New brewery on tap for Pukalani
April opening slated for Mahalo Aleworks
PUKALANI — A new small business has a big goal of bringing Maui residents together when the pandemic has forced them apart.
Owners of Mahalo Aleworks — a 3,500-square-foot taproom and brewery slated to open in April at Kulamalu Town Center — said their location will be intimate and communal, where people can connect over 100-percent local-made beer.
“The craziest thing was we literally created this place to bring people together,” said Ben Kopf, brewer and owner with his wife, Jacquelyn. “And now that’s the one thing you’re not supposed to do with COVID.”
The Upcountry taproom and brewery houses two American white oak foeders — massive barrels — each with “mother beers” comprising local wild yeast and bacterial cultures that will produce most of Mahalo Aleworks’ sour and wild beers. A wall of stacked tanks will blend, fruit and age an array of unique beers. Also, various wood-aging methods will bring exotic woods to the mix. Classics and trends will be offered, along with collaborations with brewers from around the world.
Mahalo Aleworks is one of a handful of businesses in the pandemic’s hard-hit restaurant and bar sector that is taking the risk of opening a brick-and-mortar location. The Kopfs had been planning the Pukalani spot for years, but when COVID-19 struck, everything changed, Kopf said.
“We had a meticulous business model, business plan, and basically went and threw it out the window,” he said this week. “Everything from how we were going to do it with the visiting brewers to the numbers of seats, the numbers of beer in a day . . . it’s all meaningless.”
The pandemic has already set the couple back six months due to material shortages and other issues. Two-by-six lumber was gone for weeks. Equipment was delayed when businesses shuttered due to mandatory shutdowns. Then the Young Brothers shipping rate increase spiked expenses.
Opening a brick-and-mortar small business during a pandemic is “very high risk,” Kopf said. “At the point when COVID happened, we were too far in to back out.”
Using the online reservation platform OpenTable, the University of Hawaii Economic Research Organization compiled the year-over-year changes for Hawaii restaurants in seated diners, with takeout and delivery meals not included.
At its lowest in March, reservations were down 100 percent from the year prior and continued to flatline through May. As some rules were relaxed and businesses started reopening toward summer and fall, the highest point of recovery was at the end of last month, when reservations were down by about 50 percent from the year prior.
Statewide, the number of small businesses showed a decline of 58 percent year over year in April; since December and January, the decline has hovered around 30 percent, UHERO’s website shows.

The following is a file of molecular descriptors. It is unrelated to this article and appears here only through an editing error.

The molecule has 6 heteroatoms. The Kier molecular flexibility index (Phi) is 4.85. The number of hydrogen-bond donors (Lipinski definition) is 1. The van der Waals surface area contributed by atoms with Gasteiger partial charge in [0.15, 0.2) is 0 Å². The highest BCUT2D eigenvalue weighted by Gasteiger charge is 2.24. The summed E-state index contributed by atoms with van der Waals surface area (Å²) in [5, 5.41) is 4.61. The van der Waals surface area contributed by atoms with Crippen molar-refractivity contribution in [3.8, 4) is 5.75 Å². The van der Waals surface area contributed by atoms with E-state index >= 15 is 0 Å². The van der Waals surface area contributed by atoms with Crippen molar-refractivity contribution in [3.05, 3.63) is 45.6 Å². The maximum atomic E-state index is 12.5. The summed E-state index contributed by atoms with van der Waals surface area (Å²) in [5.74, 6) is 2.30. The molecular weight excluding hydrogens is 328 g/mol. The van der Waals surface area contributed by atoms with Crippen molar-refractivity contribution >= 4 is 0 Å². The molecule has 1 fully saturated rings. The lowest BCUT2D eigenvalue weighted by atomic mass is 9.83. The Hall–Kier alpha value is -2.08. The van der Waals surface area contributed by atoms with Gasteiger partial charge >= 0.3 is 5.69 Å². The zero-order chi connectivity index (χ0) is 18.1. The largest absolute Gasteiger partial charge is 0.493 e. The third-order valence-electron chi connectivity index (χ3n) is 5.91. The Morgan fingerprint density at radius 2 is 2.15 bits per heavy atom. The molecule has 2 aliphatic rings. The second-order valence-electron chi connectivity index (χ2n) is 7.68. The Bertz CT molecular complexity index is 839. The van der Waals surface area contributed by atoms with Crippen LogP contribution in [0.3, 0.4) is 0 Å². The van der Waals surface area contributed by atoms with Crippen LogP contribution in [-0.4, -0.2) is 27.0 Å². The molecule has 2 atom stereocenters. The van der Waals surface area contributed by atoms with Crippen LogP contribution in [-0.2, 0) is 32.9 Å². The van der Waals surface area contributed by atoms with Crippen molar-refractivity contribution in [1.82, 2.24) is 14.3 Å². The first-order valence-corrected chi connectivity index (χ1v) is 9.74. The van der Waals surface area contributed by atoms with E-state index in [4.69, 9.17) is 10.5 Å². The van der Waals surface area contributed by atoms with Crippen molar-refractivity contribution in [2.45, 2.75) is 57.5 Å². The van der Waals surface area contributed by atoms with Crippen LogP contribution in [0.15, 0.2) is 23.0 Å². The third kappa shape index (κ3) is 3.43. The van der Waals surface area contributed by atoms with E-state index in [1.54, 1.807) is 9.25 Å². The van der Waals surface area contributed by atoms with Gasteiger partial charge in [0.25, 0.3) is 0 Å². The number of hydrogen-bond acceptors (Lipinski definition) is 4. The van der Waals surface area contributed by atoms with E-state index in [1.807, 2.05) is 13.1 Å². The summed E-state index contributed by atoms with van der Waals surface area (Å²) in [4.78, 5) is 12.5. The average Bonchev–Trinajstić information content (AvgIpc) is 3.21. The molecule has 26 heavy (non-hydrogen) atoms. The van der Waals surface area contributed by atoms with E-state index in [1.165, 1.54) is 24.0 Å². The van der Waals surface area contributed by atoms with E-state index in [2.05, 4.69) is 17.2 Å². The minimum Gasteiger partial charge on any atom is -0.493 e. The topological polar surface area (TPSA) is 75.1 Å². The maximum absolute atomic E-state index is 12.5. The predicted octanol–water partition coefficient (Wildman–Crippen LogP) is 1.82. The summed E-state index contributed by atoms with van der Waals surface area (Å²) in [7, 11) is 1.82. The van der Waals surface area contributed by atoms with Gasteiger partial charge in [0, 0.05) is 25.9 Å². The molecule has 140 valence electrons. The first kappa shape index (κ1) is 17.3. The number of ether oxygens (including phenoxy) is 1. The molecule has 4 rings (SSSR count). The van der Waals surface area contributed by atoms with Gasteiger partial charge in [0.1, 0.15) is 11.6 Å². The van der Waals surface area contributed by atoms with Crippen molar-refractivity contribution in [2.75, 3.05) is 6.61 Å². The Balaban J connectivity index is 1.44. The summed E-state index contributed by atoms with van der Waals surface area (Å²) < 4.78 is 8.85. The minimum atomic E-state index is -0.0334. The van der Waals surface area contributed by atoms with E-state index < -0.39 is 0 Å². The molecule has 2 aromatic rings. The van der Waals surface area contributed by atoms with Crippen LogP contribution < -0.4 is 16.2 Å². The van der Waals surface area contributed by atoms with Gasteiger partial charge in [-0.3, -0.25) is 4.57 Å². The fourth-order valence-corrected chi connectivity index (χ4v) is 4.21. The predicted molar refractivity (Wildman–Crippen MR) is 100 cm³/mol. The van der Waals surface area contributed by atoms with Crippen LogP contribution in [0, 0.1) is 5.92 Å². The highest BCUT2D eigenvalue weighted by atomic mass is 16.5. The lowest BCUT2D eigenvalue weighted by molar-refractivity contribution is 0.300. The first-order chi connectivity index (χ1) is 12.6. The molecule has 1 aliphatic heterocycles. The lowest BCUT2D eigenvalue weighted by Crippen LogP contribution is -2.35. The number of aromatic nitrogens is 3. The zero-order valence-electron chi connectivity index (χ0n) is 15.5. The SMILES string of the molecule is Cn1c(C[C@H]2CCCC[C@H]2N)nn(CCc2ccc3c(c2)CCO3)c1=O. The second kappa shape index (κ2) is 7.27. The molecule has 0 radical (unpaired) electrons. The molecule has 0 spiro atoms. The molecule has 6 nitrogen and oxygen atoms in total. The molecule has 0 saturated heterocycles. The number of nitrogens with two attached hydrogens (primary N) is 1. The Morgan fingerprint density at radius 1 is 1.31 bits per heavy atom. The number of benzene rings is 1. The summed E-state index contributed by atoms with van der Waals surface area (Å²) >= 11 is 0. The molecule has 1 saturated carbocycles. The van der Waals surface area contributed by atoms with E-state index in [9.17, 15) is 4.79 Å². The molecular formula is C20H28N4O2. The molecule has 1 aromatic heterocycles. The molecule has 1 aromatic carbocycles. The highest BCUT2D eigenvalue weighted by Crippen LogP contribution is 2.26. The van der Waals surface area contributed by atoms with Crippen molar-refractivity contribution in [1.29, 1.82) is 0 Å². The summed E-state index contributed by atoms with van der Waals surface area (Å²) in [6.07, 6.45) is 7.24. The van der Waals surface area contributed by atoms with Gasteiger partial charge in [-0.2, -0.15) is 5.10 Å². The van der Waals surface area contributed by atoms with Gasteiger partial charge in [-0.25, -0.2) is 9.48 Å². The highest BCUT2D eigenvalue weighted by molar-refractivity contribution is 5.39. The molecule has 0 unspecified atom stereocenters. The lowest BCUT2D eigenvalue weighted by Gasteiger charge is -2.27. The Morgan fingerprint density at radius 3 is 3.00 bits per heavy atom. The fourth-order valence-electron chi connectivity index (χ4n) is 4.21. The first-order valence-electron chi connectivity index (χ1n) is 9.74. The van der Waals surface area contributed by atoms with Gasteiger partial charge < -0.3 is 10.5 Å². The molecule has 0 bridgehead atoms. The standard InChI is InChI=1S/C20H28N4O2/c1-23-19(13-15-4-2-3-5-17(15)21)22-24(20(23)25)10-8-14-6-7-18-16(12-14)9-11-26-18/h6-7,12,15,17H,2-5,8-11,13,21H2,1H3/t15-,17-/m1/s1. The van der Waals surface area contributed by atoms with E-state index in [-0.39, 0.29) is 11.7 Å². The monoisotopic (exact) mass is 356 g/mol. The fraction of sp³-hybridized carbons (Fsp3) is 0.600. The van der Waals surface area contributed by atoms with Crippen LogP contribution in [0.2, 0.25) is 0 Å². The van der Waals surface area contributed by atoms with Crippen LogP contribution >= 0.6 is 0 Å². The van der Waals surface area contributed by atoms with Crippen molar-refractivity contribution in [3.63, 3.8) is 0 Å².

The County of Maui recently mandated a capacity of 30 percent for restaurants and bars.
Luckily, the two are adapting, Kopf said. Although they will not be able to hire as many staff as initially planned, two full-time brewers have been recruited and other part-time positions are in the works. Also, outdoor areas provide safer COVID seating. Limited hours may be supplemented with tours and tastings earlier in the day.
The Kopfs, who have three young children, sold their house in California to invest in their dream of building a brewery on Maui. The Valley Isle boasts local companies like Maui Brewing Co. and Kohola Brewery but is underserved by local beer; the vast majority of all beer consumed on island has been made out of state, according to the Hawaiian Craft Brewers Guild.
“I really felt like this was a place that could benefit from having more local beer,” Kopf said. “Maui Brewing Co. is amazing. They spill more beer than I will make in a year.”
Kopf is knowledgable about beer brewing and consuming destinations — he’s been to breweries around the world, knows nuances of beer making in Germany and Denmark and will require that his staff be Cicerone certified, which is the beer equivalent of obtaining a sommelier certificate.
Kopf fell in love with brewing more than 15 years ago when he began learning the craft with his cousins. Beer, he said, is “perfect combination of art and science.”
“You get to literally express creativity for flavors and ingredients — but you have to know the technical side of it or it’s not going to come out right,” he said. “You know, with cooking, you can kind of wing it. But with baking, if something is off, it won’t work.”
Some Upcountry residents are looking forward to more food and drink locations.
Kaimanamaile Brummel, who’s lived with her family at adjacent Kulamalu Cottages for more than 10 years, said the Kulamalu center is missing a restaurant and bar. She said healthy communities around the world, such as those in Okinawa, Italy and Costa Rica, gather for one drink a day with friends, proof that food and drink build community and can hold positive benefits.
“We will get through this pandemic and we will need places to gather, to eat, to drink and to rebuild our community,” Brummel testified during a recent county Liquor Control Commission meeting. “I look forward to walking with my family across the street to Mahalo Aleworks and doing just that.”
Commissioners unanimously approved the small craft producer pub license during the meeting.
“I think especially during these times, I think we all need to applaud anybody that makes an effort to open a business, especially with words like peaceful and respectful as words that are kind of core of what their businesses are going to be,” Chairman Nane Aluli said.
* Kehaulani Cerizo can be reached at firstname.lastname@example.org.